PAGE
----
San Diego State University’s Independent Student Newspaper Since 1913

The Daily Aztec

San Diego State University’s Independent Student Newspaper Since 1913

The Daily Aztec




San Diego State University’s Independent Student Newspaper Since 1913

The Daily Aztec

SDSU professors remember James Foley

SDSU professors remember James Foley

The tragic end to James Foley’s life left not only an impression on the nation but the San Diego State community as well.

Foley, a freelance journalist, was beheaded by the Islamic State extremist group last month, two years after speaking at SDSU.

In spring of 2011, Foley was reporting in Libya for the GlobalPost when he was kidnapped by the Gadhafi regime. After six weeks of captivity, he was released.

Foley talked at SDSU in February of 2012 about the role of media in the war and his experience in Libya as a captive and journalist.

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He also discussed the role social media played in the Libyan revolt and the dangers of being an international journalist.

“It was captivating and extremely intriguing and almost suspenseful because it was a personal experience of a person going through an ordeal,” Director of Center for Islamic and Arabic Studies Hisham Foad said.

Jonathan Graubart, director of the International Security and Conflict Resolution Program at SDSU, was also at the talk Foley gave in 2012 and had mixed feelings about Foley’s lecture.

“I remember being struck when Foley was here.” Graubart said. “Lots of students admired him and I did see those admirable parts to him, but the professor in me was concerned that there has to be something more than wanting an adventure.”

Graubart said there is a place for the independent journalism that Foley represented but it should be taken with caution and extensive knowledge.

“James Foley’s death both gives us some sense that we want to seriously protect investigative journalists whatever their views, and it discourages a certain type of attitude of journalists who just want to learn more and go there,” Graubart said.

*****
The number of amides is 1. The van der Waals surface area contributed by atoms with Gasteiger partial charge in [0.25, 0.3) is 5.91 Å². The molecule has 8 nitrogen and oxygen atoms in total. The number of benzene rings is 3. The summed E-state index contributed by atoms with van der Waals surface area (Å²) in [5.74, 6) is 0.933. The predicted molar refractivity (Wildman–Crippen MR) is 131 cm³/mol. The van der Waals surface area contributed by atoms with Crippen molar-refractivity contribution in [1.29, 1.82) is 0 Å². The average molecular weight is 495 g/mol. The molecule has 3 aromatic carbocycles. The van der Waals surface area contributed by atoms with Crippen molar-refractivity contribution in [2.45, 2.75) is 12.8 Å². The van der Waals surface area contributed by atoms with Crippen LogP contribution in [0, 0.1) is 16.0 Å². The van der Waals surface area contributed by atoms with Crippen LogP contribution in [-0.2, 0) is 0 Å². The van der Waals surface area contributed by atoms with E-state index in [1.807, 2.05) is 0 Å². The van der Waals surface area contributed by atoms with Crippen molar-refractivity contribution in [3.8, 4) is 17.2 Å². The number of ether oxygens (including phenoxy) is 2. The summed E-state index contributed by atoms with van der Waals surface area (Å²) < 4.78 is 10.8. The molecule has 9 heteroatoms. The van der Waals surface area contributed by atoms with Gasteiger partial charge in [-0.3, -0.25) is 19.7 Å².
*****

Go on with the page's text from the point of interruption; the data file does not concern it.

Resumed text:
Mounah Abdel Samad, assistant professor of public administration and director of the Institute of Public and Urban Affairs, brought Foley to SDSU with the help of the CIAS as part of their lecture series called “Understanding the Arab Spring.”

“A combination of his expertise in the field, the experience he went through with Gaddafi and his kidnapping all made it very interesting for him to tell us what he had faced,” Samad said.

Samad and Foley worked together in Iraq for a couple of months for a U.S. government program that provided assistance to essential Iraqi ministries and offices helping the Iraqi people.

“He was a very honorable, respectable and friendly person who basically believed in the idea that his journalism covered important events that would move democracy forward,” Samad said.

Samad first saw the news of Foley’s death via Twitter and was in denial, but after watching the news coverage of the event he determined the authenticity of the video.

“It’s a big loss that James had to leave us in this way,” Samad said. “While his death was tragic we need to remember what he stood for. It’s important for us to not get stuck by one savage act and generalize it to a whole region; rather it’s just one act. While it’s savage, a lot of people are against it.”

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San Diego State University’s Independent Student Newspaper Since 1913
SDSU professors remember James Foley